There also needs to be space for regular meetings between stakeholders and the Digital team leader to make sure the content creation processes are running smoothly. This is also an opportunity for different areas of the business to flag upcoming content needs.
Another communication channel to consider is with strategic partners, such as Welsh Government.
To increase alignment in meeting user needs, NRW needs to be able to show how it is creating user centred content. This could be done by making the content handbook open, by meeting regularly to discuss content needs and more.
The content designer sends content to the translation team. They will usually receive it back within a few days, depending on availability.
If the content is high profile, it is worth considering pair writing or trio writing. This is where a combination of subject matter expert, content designer and translator work together to draft the content.
Content is reviewed throughout the creation process and checked before publishing.
Colleagues review content together before publishing. It can be quicker and easier to do this on a call or in person. The review covers:
Content designers can help each other out during ‘crit sessions’. These are short, informal sessions where someone brings content they’re working on and asks for help or ideas to help improve it.
A crit session is a useful way to help someone feeling stuck, come up with ideas and share knowledge.
Content is put into the test site so the content designer can talk it through with SMEs and stakeholders before sign off.
Putting it into the test site allows for the content to be seen as it will do once it’s live, allowing for more context as to decisions that have been made in terms of content design.
A 2i check (meaning a second pair of eyes) should be done on the final version, in context, by a content designer within the digital team. This will usually be in the production or test site.
If the content needs to change whilst preparing the final version in the content management system, then the content must be checked with the SME for accuracy.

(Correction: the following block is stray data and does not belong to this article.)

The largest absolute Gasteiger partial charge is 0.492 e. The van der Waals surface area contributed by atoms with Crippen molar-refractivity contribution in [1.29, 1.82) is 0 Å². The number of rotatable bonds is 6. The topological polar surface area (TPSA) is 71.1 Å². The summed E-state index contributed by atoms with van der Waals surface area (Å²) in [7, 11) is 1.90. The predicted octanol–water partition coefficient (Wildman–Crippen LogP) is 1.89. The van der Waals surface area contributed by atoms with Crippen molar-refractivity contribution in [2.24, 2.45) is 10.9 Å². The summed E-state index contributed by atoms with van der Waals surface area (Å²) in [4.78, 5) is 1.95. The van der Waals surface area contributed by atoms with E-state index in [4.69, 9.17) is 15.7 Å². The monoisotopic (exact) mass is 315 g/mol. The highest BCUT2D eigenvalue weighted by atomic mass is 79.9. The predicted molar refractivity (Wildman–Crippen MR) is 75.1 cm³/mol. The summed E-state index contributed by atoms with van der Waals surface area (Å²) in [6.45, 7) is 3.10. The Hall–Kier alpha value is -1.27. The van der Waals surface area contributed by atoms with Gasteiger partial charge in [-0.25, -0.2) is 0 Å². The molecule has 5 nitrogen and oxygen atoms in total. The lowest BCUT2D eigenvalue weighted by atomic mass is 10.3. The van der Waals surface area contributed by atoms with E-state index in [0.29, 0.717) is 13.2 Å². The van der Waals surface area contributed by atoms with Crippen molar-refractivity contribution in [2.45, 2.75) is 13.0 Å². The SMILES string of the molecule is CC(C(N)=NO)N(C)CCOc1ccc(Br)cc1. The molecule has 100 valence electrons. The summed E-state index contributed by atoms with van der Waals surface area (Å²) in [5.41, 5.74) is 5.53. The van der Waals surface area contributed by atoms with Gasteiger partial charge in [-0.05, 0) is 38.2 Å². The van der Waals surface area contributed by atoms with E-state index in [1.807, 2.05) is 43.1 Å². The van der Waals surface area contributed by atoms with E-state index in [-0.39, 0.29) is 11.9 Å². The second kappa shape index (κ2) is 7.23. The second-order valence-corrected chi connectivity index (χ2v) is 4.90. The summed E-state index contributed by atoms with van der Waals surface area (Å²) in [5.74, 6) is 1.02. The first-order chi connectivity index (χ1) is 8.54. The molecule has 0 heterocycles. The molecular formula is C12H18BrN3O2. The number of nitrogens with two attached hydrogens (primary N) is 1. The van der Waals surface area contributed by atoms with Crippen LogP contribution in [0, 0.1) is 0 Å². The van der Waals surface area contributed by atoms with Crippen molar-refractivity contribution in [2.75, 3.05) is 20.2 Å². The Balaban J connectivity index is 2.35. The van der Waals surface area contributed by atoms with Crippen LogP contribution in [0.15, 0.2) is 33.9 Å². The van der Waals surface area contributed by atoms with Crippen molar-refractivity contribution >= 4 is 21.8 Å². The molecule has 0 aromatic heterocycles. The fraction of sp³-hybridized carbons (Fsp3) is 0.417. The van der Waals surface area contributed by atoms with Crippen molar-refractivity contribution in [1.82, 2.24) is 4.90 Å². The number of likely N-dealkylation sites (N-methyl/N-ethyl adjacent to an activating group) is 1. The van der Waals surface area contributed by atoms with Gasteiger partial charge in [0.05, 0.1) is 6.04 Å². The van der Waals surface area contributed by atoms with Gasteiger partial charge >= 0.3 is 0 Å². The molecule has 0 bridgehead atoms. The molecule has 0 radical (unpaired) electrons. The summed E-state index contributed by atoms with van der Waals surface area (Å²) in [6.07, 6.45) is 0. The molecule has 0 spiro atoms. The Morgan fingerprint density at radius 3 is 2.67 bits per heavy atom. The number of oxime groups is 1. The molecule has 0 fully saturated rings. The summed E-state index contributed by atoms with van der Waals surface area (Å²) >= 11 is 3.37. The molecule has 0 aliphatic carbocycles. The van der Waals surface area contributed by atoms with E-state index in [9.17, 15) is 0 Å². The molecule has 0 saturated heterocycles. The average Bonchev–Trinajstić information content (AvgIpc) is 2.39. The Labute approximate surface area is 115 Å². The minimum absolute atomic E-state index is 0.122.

The 2i check is the final check, and the style guide and writing for the web guidelines should be used.
Proofreading is its own stage in the content creation process, especially as different parts of the content may have been worked on at different times.
Proofreading checks for consistency, catches grammar and spelling mistakes and allows for anything not in the right tone of voice or against the style guide to be changed.
Digital colleagues do the proofreading of content for the NRW website and intranet.
The person or team with sign off should be agreed at the clarification meeting, making this step straightforward.
The content should be expected by the person giving sign off, and it should not need changes making at this stage.
If this milestone becomes complex and convoluted, it means the process to this point has gone awry. It’s worth investigating how and why this happened.
NRW’s website has a centralised publishing model. Only the digital team and comms can publish content to the site.
Two other areas that are able to publish are:
Content should be monitored to ensure it is factually accurate and still solving problems for users.
Content should be reviewed:
Subject matter experts will be responsible for keeping content factually up to date.
To help determine how well the service is meeting user needs, data and analytics will be used including: